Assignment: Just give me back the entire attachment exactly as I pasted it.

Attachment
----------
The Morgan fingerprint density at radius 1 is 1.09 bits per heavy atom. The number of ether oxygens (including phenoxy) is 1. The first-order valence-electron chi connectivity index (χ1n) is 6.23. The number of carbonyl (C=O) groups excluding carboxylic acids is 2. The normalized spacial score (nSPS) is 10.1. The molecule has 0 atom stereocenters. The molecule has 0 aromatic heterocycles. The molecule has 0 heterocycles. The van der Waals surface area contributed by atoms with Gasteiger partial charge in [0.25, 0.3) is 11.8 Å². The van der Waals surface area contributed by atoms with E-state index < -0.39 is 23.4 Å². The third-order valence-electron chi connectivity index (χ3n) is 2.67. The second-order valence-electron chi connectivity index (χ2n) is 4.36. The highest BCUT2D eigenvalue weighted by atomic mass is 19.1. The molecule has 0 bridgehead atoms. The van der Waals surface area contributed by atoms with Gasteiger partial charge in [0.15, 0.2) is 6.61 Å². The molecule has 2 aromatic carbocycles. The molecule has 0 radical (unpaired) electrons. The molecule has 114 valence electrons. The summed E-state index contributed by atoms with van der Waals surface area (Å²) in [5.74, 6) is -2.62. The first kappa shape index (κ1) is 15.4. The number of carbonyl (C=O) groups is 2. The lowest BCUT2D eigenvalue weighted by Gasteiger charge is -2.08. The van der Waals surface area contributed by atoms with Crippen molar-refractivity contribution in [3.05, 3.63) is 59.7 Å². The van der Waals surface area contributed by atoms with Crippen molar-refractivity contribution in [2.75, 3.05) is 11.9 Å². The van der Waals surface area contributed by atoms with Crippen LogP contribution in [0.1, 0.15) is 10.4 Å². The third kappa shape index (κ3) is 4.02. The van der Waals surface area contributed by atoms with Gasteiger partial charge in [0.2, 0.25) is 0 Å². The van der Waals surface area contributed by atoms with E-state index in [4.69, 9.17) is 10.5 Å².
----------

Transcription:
The Morgan fingerprint density at radius 1 is 1.09 bits per heavy atom. The number of ether oxygens (including phenoxy) is 1. The first-order valence-electron chi connectivity index (χ1n) is 6.23. The number of carbonyl (C=O) groups excluding carboxylic acids is 2. The normalized spacial score (nSPS) is 10.1. The molecule has 0 atom stereocenters. The molecule has 0 aromatic heterocycles. The molecule has 0 heterocycles. The van der Waals surface area contributed by atoms with Gasteiger partial charge in [0.25, 0.3) is 11.8 Å². The van der Waals surface area contributed by atoms with E-state index < -0.39 is 23.4 Å². The third-order valence-electron chi connectivity index (χ3n) is 2.67. The second-order valence-electron chi connectivity index (χ2n) is 4.36. The highest BCUT2D eigenvalue weighted by atomic mass is 19.1. The molecule has 0 bridgehead atoms. The van der Waals surface area contributed by atoms with Gasteiger partial charge in [0.15, 0.2) is 6.61 Å². The molecule has 2 aromatic carbocycles. The molecule has 0 radical (unpaired) electrons. The molecule has 114 valence electrons. The summed E-state index contributed by atoms with van der Waals surface area (Å²) in [5.74, 6) is -2.62. The first kappa shape index (κ1) is 15.4. The number of carbonyl (C=O) groups is 2. The lowest BCUT2D eigenvalue weighted by Gasteiger charge is -2.08. The van der Waals surface area contributed by atoms with Crippen molar-refractivity contribution in [3.05, 3.63) is 59.7 Å². The van der Waals surface area contributed by atoms with Crippen molar-refractivity contribution in [2.75, 3.05) is 11.9 Å². The van der Waals surface area contributed by atoms with Crippen LogP contribution in [0.1, 0.15) is 10.4 Å². The third kappa shape index (κ3) is 4.02. The van der Waals surface area contributed by atoms with Gasteiger partial charge in [0.2, 0.25) is 0 Å². The van der Waals surface area contributed by atoms with E-state index in [4.69, 9.17) is 10.5 Å².